Organic Dog Worm Cures

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Before using any type of herbal or organic dog worm “cure” it is important to understand that there is absolutely no substitute for a veterinarians diagnosis and care. If you prefer to visit a holistic veterinarian, feel free to do so, as long as the vet is licensed and has been in practice for several years.

If you are interested in the different types organic dog worm “cures” that may be prescribed, we can provide a list for you. Again, this is just a list of non-conventional dog worm remedies. It is not meant to diagnose, treat, or cure any given condition.

Wheat Bran
Oat Bran
Cina (wormseed)
Pumpkin Seeds
Vegetable Enzymes
Male Fern

About Dog Worms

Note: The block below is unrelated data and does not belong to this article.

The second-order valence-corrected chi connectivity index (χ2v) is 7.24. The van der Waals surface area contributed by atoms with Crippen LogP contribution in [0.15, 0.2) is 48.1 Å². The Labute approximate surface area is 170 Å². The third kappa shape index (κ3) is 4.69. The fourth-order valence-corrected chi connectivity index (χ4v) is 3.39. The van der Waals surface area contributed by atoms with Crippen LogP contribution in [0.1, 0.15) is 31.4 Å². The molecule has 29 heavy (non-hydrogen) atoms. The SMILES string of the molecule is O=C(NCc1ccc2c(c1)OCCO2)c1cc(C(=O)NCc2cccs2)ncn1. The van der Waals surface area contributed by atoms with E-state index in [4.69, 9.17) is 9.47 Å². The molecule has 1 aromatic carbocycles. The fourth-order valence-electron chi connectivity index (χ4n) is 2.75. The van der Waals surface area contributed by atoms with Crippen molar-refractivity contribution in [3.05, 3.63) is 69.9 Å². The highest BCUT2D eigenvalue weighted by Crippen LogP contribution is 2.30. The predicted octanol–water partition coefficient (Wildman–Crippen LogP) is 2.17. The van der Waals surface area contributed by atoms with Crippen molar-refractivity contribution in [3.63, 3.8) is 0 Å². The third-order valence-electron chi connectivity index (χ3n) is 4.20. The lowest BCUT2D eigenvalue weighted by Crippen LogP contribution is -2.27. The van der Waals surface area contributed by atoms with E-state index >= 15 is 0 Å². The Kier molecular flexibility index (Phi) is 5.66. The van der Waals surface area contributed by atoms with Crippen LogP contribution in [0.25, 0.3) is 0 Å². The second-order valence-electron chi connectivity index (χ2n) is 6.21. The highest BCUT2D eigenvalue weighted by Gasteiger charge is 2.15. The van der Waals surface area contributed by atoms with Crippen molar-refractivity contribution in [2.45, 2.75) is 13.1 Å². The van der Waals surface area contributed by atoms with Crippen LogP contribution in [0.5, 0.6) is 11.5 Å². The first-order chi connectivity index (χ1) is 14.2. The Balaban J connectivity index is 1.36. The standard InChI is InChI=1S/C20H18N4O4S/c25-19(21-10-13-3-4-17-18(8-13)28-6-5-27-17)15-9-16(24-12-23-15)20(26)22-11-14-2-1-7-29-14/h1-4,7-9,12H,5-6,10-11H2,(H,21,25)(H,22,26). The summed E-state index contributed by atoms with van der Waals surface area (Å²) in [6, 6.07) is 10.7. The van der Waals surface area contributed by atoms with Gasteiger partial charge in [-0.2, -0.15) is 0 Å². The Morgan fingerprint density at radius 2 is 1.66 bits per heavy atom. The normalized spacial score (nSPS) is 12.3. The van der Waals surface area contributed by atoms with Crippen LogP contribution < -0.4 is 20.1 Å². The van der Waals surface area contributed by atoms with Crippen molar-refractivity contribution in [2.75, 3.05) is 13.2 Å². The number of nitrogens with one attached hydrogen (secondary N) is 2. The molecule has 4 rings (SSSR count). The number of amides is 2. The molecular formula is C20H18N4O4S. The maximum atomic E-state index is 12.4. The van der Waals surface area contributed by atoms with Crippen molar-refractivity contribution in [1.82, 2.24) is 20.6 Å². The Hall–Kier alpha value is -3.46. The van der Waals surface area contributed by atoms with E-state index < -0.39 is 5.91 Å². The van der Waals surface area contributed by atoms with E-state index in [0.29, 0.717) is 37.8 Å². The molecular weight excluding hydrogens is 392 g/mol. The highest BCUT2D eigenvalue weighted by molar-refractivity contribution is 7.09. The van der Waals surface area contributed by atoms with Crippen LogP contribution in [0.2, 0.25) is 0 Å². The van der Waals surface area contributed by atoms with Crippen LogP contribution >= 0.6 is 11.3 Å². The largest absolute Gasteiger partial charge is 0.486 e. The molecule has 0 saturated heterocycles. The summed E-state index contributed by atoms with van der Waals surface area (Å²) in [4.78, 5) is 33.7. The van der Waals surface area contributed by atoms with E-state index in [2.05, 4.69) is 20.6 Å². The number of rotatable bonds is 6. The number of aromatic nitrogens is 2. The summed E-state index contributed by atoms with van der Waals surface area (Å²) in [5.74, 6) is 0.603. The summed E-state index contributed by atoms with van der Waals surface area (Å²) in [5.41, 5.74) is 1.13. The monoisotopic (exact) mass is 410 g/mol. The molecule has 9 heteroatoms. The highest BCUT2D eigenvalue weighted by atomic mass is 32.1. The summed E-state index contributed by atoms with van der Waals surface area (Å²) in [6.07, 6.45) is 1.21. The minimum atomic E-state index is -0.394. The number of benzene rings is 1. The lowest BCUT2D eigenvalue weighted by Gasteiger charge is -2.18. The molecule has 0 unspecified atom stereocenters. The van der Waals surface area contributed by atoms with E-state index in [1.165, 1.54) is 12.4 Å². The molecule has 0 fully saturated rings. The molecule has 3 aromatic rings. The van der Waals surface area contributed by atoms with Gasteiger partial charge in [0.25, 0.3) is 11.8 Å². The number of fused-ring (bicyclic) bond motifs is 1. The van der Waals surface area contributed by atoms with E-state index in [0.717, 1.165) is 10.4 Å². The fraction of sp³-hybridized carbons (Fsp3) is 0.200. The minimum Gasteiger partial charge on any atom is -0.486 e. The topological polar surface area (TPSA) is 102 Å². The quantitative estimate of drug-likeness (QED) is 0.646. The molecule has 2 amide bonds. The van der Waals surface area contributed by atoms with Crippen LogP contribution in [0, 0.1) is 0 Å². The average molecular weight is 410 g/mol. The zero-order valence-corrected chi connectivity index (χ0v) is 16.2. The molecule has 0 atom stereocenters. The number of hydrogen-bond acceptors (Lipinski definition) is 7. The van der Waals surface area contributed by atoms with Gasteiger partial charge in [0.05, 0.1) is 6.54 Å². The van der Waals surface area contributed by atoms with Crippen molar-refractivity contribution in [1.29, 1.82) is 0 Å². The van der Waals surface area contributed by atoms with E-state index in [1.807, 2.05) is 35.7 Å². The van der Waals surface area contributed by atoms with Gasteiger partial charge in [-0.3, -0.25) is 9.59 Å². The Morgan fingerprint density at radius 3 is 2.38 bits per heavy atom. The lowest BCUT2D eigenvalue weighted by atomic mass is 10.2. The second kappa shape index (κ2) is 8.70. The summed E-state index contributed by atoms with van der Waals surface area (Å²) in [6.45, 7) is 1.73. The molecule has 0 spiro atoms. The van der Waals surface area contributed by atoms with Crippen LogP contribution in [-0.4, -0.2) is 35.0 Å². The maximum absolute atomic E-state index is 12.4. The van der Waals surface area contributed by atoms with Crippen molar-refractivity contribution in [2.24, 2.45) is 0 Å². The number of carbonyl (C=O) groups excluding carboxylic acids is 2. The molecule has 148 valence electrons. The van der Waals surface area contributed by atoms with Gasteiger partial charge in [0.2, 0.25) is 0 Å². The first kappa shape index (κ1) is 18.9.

Worms can happen to any pet, even pets that have been monitored closely. Unfortunately, elusive creatures such as fleas can land on your dog (or in his mouth) while outdoors, at the park, or on the dog run. Fleas are a major source of certain types of worms, such as tapeworms. When a dog accidentally swallows an infected flea, worms can hatch in the dog’s intestines.

Animal carcasses such as rodents and rabbits may also contain tapeworms, and
dog worms can also be contracted from other pet’s feces. Pet feces can found in abundance around parks, on pet runs, and even in your own backyard. Whipworm and roundworm eggs can remain infectious for years, and hookworm larvae can multiply in the soil in and around a dog run, park, or yard.

Hookworms, tapeworms, roundworms, and whipworms live in the dog’s intestines and the heartworm lives in the dog’s heart and in the blood vessels that lead from the heart to the lungs. Round worms look like spaghetti and tapeworm segments look like grains of rice. If left untreated any type of dog worm can lead to serious complications in the digestive system, but heartworm is the most dangerous dog worm of them all.

Once your dog has been infected, you will notice a number of different symptoms. Your dog may have only one symptom or he could have all of them.